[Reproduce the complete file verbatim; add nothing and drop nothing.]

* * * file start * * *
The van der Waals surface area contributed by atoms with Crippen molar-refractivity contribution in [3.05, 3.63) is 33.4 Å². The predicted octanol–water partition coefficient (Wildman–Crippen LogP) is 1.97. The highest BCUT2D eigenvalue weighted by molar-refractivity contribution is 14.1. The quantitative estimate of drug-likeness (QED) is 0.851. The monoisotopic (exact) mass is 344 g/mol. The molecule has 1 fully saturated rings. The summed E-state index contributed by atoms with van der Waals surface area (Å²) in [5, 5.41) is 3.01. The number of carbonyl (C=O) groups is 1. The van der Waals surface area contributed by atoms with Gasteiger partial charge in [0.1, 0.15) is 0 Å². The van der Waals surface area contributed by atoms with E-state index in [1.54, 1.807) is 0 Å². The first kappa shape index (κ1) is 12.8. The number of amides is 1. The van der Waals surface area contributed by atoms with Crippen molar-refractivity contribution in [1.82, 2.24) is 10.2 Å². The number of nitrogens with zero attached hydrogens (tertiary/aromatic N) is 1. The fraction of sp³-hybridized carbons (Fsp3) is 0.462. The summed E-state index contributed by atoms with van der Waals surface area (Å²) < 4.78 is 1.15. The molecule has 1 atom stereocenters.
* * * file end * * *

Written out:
The van der Waals surface area contributed by atoms with Crippen molar-refractivity contribution in [3.05, 3.63) is 33.4 Å². The predicted octanol–water partition coefficient (Wildman–Crippen LogP) is 1.97. The highest BCUT2D eigenvalue weighted by molar-refractivity contribution is 14.1. The quantitative estimate of drug-likeness (QED) is 0.851. The monoisotopic (exact) mass is 344 g/mol. The molecule has 1 fully saturated rings. The summed E-state index contributed by atoms with van der Waals surface area (Å²) in [5, 5.41) is 3.01. The number of carbonyl (C=O) groups is 1. The van der Waals surface area contributed by atoms with Gasteiger partial charge in [0.1, 0.15) is 0 Å². The van der Waals surface area contributed by atoms with E-state index in [1.54, 1.807) is 0 Å². The first kappa shape index (κ1) is 12.8. The number of amides is 1. The van der Waals surface area contributed by atoms with Crippen molar-refractivity contribution in [1.82, 2.24) is 10.2 Å². The number of nitrogens with zero attached hydrogens (tertiary/aromatic N) is 1. The fraction of sp³-hybridized carbons (Fsp3) is 0.462. The summed E-state index contributed by atoms with van der Waals surface area (Å²) < 4.78 is 1.15. The molecule has 1 atom stereocenters.